Such vetting actually depends on setting very low or even dysfunctional standards to define program success.  These standards generally measure numbers of “clients served” and their subjective feelings, rather that measuring objective markers of reduced dependency.  In some cases increasing, not reducing, dependency is even the goal being measured.

If “success” means planting a million trees that will then need to be tended by city workers, or spending a million dollars to recruit more people for the welfare rolls, it is not difficult to find the clients and academicians to loudly proclaim their satisfaction.

Meanwhile, the grocery store owner paying taxes to subsidize “green carts” that might (if by cosmic accident they actually “sustain” themselves) compete for their customers, is thus being forced to pay taxes to provide free capital to their competition, while the members of the Mayor’s Fund Board, the modern Tammany Hall, gain only power and influence through their entirely voluntary involvement.

Mission Statement: The Mayor’s Fund is committed to facilitating innovative public-private partnerships to support innovation and emerging needs, while evaluating their effectiveness and feasibility of future funding.

Soros Funding: In 2011, Mayor Bloomberg announced a joint initiative with the OSI (and, involuntarily, taxpayers who would be paying the lion’s share) to enhance services for young black and Hispanic men.  “Bloomberg uses own Funds in Plan to Aid Minority Youth,” the headline in the New York Times read,2 though the Mayor’s $30 million, and Soros’ $30 million would be dwarfed by the $70 million in additional funds taken from taxpayers, an amount that will multiply every time one or another “initiative” is proven “effective” by some social scientist writing from one of the Soros-or-government-funded academic programs that will be called upon to endorse instances of success.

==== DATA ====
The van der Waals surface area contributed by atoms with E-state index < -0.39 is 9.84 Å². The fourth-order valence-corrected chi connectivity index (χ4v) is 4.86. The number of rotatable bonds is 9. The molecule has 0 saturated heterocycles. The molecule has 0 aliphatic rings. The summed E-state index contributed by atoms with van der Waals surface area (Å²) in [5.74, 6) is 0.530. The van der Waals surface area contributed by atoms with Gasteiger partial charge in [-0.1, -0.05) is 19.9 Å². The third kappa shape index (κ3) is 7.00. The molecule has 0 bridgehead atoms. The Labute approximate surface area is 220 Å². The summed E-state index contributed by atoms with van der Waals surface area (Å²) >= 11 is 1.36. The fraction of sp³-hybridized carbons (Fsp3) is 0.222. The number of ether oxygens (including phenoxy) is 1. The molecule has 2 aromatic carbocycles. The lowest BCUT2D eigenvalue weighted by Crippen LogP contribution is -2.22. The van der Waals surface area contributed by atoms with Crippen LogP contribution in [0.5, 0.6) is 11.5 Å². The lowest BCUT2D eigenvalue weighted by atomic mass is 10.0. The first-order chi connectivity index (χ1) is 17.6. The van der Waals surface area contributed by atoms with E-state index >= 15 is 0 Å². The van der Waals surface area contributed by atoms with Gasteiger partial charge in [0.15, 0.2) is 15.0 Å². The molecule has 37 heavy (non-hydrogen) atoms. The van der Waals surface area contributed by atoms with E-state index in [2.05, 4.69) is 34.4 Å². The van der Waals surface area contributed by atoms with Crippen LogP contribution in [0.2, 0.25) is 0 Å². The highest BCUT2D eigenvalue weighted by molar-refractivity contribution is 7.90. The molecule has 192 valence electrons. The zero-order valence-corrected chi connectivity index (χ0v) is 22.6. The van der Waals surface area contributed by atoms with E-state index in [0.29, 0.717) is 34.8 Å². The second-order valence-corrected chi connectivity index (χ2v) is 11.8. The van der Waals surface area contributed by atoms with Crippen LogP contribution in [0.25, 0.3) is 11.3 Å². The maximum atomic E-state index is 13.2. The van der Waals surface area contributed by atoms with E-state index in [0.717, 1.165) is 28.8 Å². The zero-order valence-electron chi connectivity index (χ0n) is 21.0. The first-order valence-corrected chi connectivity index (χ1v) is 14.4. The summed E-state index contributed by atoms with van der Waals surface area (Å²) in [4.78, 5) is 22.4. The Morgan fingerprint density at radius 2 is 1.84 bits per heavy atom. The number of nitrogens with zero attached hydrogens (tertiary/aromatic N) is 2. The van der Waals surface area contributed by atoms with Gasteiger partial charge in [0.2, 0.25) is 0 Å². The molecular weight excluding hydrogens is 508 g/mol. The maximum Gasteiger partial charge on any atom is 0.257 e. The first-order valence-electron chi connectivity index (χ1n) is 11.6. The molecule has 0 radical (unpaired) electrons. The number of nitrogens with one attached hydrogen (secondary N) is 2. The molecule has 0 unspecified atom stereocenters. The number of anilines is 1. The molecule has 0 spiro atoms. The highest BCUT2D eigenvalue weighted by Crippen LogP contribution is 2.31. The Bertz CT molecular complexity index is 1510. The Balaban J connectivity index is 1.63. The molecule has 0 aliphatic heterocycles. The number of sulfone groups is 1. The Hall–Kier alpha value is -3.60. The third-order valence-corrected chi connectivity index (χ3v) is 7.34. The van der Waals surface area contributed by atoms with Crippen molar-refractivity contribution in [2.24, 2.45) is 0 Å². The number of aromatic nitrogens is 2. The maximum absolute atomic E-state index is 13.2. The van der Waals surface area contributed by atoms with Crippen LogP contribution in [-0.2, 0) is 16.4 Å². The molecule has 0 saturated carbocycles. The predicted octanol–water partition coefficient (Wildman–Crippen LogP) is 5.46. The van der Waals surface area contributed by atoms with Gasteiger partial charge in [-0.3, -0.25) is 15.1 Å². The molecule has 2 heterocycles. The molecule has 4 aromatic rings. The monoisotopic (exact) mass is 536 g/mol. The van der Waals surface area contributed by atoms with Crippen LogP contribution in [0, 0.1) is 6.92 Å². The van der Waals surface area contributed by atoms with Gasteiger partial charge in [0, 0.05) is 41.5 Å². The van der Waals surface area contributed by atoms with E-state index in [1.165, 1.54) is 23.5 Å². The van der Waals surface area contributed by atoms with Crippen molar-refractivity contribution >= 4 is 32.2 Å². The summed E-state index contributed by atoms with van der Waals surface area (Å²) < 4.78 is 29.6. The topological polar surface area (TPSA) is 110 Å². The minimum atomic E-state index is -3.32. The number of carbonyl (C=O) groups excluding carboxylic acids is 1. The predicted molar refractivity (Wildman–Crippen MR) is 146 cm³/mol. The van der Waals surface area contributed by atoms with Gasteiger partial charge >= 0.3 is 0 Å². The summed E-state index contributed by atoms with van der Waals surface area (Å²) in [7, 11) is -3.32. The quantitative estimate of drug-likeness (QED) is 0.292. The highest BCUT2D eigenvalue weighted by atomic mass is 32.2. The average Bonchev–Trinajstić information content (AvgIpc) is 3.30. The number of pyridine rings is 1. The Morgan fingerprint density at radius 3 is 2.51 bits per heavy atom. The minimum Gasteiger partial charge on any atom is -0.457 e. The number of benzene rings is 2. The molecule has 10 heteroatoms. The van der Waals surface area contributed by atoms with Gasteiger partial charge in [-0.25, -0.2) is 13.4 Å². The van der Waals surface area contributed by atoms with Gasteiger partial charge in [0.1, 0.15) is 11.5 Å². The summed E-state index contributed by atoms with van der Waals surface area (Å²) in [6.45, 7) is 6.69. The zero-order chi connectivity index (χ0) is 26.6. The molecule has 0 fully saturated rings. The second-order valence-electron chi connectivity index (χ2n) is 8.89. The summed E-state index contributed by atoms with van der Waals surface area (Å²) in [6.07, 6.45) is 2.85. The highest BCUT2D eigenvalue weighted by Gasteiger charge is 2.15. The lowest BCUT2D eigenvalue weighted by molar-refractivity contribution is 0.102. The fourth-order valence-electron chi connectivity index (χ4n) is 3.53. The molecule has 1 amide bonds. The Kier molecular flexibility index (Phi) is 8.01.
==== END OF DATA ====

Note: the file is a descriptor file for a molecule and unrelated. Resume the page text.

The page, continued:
The Times used an accidently accurate description — “overhaul” — to describe the efforts being touted by the Bloomberg/Soros intitative: job training, mentors, fatherhood classes, computer classes, anger management: all have been tried, and abandoned, repeatedly since the advent of Truman’s Great Society programs in 1965.  All also already exist, funded by endlessly replicated and overlapping subsidies.  The Soros/Bloomberg initiative, for example, will pay “900 mentors” to “recruit” others to clean graffiti.  That will pull in the community leaders and civil rights activists eager to supervise mentors and provide spaces for programs, and then boast about the program’s successes to the sociologists evaluating the programs’ efficacy.  Even the programs newest initiative has been tried before.  The Family Rewards program is merely handing out “conditional cash transfers” on top of other welfare subsidies, the condition being that the families try to save some of the money they are given.

The Mayor’s Fund initiative recently tapped into another layer of public funding: the fund received a $5.7 million grant from the Corporation for National And Community Service (CNCS), the controversial federal agency that oversees AmeriCorps and other leftist community action programs.3  The $5.7 million will be used to “replicate” mayor’s Fund programs in other cities.

This is “building Open Society,” Soros’ overarching philosophical mission, administered from the pulpit of the Mayor’s office and the inner circles of both men.  It perfectly embodies the contradictions and ironies of a philosophy that claims to empower people and challenge government by disenfranchising productive and business classes while growing nothing so much as government bureaucracy.

Board of Directors:

  • Patricia E. Harris, Chair
  • Nanette Smith, Secretary
  • Anthony Crowell
  • Megan Sheekey, President
  • Victoria Metzger, Treasurer

Board of Advisors:

  • Rob Speyer, Chair
  • Edward A. Ames
  • Bruce Bendell
  • Leon D. Black
  • Ronald E. Blaylock
  • Kevin Burke
  • John S. Chalsty
  • Diane M. Coffey
  • Anita Contini
  • Cheryl Cohen Effron
  • Victor Ganzi
  • Martin Geller
  • Joel A. Getz
  • Robert Wood Johnson IV
  • Deborah Krulewitch
  • Kenneth Langone
  • Gerald Levin
  • Carol Sutton Lewis
  • Ellen Liman
  • Mary McCormick
  • S. Christopher Meigher
  • Nancy Missett
  • Thomas S. Murphy
  • Laura Pomerantz
  • Bruce Ratner
  • Keith Reinhard
  • E. John Rosenwald, Jr.
  • Laura Ross
  • Susan Rotenstreich
  • Steven Rubenstein
  • William Rudin
  • Mary Sansone
  • Stanley Shuman
  • John Simons
  • Liz Smith
  • Daisy Soros
  • Jerry Speyer
  • Stuart Match Suna
  • Keith Thomas
  • Jonathan M. Tisch
  • Daniel R. Tishman
  • George Walker
  • Harvey Weinstein
  • Vaughn Williams
  • Frederick Wilpon
  • Zulema Wiscovitch